However, there are several bike shops and mountain biking is obviously a ‘thing' here. Although judging by the rental bikes on offer, which don’t even have disc brakes, most tourists are looking to potter around the roads rather than charge.
Still, armed with a map from tourist information which shows a plethora of trails that look rideable, we set off boldly for the ridge that runs along the top of the island.
One sweaty hour later, when the trail we are climbing has disappeared completely into thorns and dry brush, I finally concede I may have made another navigational error.
As Cal fixes a puncture (a regular feature of riding through such dry spiky undergrowth) we plan our next assault. Thankfully it’s second time lucky, although the top section of our chosen route is too steep to ride and by the time we’ve hiked the bikes onto the ridge we’re drenched in sweat again.
It’s worth it though. Spetses is basically one big hill, just a few kilometres wide, and the views in either direction are mind-blowing. A dirt track running the entire length of the summit ridge takes us up to a small Orthodox chapel, where we sit in the shade and admire the scenery, gratefully sipping the free water left out for hikers (and bikers).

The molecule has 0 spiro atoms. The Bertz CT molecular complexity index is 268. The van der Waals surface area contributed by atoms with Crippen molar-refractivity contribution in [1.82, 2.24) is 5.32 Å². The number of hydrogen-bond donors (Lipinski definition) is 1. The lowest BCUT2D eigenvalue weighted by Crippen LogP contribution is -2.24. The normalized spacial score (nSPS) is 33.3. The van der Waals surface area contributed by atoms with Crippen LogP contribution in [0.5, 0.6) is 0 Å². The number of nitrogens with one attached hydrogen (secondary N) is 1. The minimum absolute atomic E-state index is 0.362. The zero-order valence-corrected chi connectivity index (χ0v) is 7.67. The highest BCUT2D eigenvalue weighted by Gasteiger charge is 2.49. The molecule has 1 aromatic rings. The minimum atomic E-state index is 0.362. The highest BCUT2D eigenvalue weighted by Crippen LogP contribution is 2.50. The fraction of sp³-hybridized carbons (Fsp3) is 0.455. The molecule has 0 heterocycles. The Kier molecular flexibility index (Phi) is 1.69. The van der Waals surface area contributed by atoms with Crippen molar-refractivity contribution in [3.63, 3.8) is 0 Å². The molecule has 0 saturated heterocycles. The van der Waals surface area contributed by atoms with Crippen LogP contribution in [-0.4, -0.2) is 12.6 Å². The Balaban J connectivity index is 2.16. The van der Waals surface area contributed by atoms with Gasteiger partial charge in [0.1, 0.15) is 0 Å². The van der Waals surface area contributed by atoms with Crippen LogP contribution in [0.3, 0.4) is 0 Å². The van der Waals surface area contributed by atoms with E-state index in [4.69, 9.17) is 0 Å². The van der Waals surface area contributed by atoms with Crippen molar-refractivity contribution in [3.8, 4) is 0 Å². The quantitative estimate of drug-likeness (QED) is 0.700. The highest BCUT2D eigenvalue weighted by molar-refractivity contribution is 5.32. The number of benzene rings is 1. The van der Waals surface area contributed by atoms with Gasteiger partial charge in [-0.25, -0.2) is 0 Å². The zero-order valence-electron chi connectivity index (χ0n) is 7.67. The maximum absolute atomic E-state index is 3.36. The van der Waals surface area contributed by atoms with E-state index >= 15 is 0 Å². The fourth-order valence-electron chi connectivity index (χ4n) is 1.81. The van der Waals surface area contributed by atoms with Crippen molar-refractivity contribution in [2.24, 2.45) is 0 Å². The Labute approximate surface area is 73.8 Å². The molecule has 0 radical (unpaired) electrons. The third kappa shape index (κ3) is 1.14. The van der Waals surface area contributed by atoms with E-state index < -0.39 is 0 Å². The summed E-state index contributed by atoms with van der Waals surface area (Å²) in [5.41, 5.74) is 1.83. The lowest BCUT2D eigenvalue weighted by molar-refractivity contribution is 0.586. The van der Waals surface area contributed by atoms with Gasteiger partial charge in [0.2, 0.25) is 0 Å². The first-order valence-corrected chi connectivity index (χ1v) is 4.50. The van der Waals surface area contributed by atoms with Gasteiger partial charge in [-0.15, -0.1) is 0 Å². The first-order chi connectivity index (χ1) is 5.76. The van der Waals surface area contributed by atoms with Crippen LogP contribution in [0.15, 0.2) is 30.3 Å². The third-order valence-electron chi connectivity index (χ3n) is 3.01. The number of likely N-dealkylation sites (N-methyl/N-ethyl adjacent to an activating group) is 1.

From here, it’s all downhill (literally) and from the looks of the map there are any number of trails to pick from. The one we choose leads us through pine glades and past another picturesque chapel before we hit a stretch of singletrack several kilometres long that winds down over compacted dirt and exposed rock.
It may be because we’ve found it all by ourselves, or it may be simply the pleasure of descending after a hot morning’s climb, but it feels like one of the most fun trails I’ve ever had the pleasure of riding.
Goat tracks across fields carry us back into the outskirts of town and I’m gagging to do it again. But just as we get to the bottom I get yet another puncture (our fourth of the day!) and we realise we’re out of spare tubes.